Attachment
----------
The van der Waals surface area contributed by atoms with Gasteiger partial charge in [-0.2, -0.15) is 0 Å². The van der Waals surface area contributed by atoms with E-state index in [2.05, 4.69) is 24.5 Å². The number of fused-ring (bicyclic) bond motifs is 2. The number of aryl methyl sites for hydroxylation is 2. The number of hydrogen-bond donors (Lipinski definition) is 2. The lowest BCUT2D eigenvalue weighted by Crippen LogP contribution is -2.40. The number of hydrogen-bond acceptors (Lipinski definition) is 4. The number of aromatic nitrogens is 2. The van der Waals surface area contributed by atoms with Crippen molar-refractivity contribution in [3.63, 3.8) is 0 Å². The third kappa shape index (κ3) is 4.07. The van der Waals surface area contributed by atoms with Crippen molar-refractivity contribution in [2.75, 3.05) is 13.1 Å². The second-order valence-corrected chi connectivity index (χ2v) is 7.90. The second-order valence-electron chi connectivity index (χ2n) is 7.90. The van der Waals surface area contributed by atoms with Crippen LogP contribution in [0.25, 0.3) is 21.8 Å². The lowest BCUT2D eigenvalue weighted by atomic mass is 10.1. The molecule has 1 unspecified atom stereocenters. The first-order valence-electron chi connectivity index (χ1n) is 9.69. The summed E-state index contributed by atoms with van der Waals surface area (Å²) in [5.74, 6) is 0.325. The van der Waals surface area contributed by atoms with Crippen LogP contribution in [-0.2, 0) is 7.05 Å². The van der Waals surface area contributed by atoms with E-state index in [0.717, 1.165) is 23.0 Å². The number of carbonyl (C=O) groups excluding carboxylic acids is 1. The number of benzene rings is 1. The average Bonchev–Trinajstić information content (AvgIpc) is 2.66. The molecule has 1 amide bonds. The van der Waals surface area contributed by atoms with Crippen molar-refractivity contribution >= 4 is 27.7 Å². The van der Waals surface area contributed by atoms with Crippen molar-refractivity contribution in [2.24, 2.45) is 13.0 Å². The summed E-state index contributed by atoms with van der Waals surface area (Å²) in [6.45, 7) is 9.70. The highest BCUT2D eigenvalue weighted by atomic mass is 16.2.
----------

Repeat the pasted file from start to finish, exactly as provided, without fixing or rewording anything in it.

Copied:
The van der Waals surface area contributed by atoms with Gasteiger partial charge in [-0.2, -0.15) is 0 Å². The van der Waals surface area contributed by atoms with E-state index in [2.05, 4.69) is 24.5 Å². The number of fused-ring (bicyclic) bond motifs is 2. The number of aryl methyl sites for hydroxylation is 2. The number of hydrogen-bond donors (Lipinski definition) is 2. The lowest BCUT2D eigenvalue weighted by Crippen LogP contribution is -2.40. The number of hydrogen-bond acceptors (Lipinski definition) is 4. The number of aromatic nitrogens is 2. The van der Waals surface area contributed by atoms with Crippen molar-refractivity contribution in [3.63, 3.8) is 0 Å². The third kappa shape index (κ3) is 4.07. The van der Waals surface area contributed by atoms with Crippen molar-refractivity contribution in [2.75, 3.05) is 13.1 Å². The second-order valence-corrected chi connectivity index (χ2v) is 7.90. The second-order valence-electron chi connectivity index (χ2n) is 7.90. The van der Waals surface area contributed by atoms with Crippen LogP contribution in [0.25, 0.3) is 21.8 Å². The lowest BCUT2D eigenvalue weighted by atomic mass is 10.1. The molecule has 1 unspecified atom stereocenters. The first-order valence-electron chi connectivity index (χ1n) is 9.69. The summed E-state index contributed by atoms with van der Waals surface area (Å²) in [5.74, 6) is 0.325. The van der Waals surface area contributed by atoms with Crippen LogP contribution in [-0.2, 0) is 7.05 Å². The van der Waals surface area contributed by atoms with E-state index in [0.717, 1.165) is 23.0 Å². The number of carbonyl (C=O) groups excluding carboxylic acids is 1. The number of benzene rings is 1. The average Bonchev–Trinajstić information content (AvgIpc) is 2.66. The molecule has 1 amide bonds. The van der Waals surface area contributed by atoms with Crippen molar-refractivity contribution >= 4 is 27.7 Å². The van der Waals surface area contributed by atoms with Crippen molar-refractivity contribution in [2.24, 2.45) is 13.0 Å². The summed E-state index contributed by atoms with van der Waals surface area (Å²) in [6.45, 7) is 9.70. The highest BCUT2D eigenvalue weighted by atomic mass is 16.2.